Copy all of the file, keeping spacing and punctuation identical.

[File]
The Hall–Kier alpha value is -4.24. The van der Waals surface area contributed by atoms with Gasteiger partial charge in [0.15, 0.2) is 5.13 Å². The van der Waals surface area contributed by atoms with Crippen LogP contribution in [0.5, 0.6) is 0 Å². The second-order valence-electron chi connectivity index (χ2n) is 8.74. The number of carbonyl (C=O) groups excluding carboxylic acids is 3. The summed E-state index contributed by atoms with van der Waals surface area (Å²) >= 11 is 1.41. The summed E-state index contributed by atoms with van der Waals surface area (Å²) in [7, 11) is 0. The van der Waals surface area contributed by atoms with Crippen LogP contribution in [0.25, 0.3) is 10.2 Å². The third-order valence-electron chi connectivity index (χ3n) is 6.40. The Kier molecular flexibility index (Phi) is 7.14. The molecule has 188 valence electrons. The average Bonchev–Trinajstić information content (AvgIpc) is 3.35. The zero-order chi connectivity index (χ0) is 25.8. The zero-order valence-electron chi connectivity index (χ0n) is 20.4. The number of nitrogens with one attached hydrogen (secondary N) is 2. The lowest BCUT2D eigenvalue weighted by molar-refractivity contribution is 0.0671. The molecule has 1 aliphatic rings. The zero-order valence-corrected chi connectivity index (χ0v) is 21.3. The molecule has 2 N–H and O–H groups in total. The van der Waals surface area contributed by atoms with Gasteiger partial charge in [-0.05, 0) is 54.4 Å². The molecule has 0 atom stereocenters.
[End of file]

The Hall–Kier alpha value is -4.24. The van der Waals surface area contributed by atoms with Gasteiger partial charge in [0.15, 0.2) is 5.13 Å². The van der Waals surface area contributed by atoms with Crippen LogP contribution in [0.5, 0.6) is 0 Å². The second-order valence-electron chi connectivity index (χ2n) is 8.74. The number of carbonyl (C=O) groups excluding carboxylic acids is 3. The summed E-state index contributed by atoms with van der Waals surface area (Å²) >= 11 is 1.41. The summed E-state index contributed by atoms with van der Waals surface area (Å²) in [7, 11) is 0. The van der Waals surface area contributed by atoms with Crippen LogP contribution in [0.25, 0.3) is 10.2 Å². The third-order valence-electron chi connectivity index (χ3n) is 6.40. The Kier molecular flexibility index (Phi) is 7.14. The molecule has 188 valence electrons. The average Bonchev–Trinajstić information content (AvgIpc) is 3.35. The zero-order chi connectivity index (χ0) is 25.8. The zero-order valence-electron chi connectivity index (χ0n) is 20.4. The number of nitrogens with one attached hydrogen (secondary N) is 2. The lowest BCUT2D eigenvalue weighted by molar-refractivity contribution is 0.0671. The molecule has 1 aliphatic rings. The zero-order valence-corrected chi connectivity index (χ0v) is 21.3. The molecule has 2 N–H and O–H groups in total. The van der Waals surface area contributed by atoms with Gasteiger partial charge in [-0.05, 0) is 54.4 Å². The molecule has 0 atom stereocenters.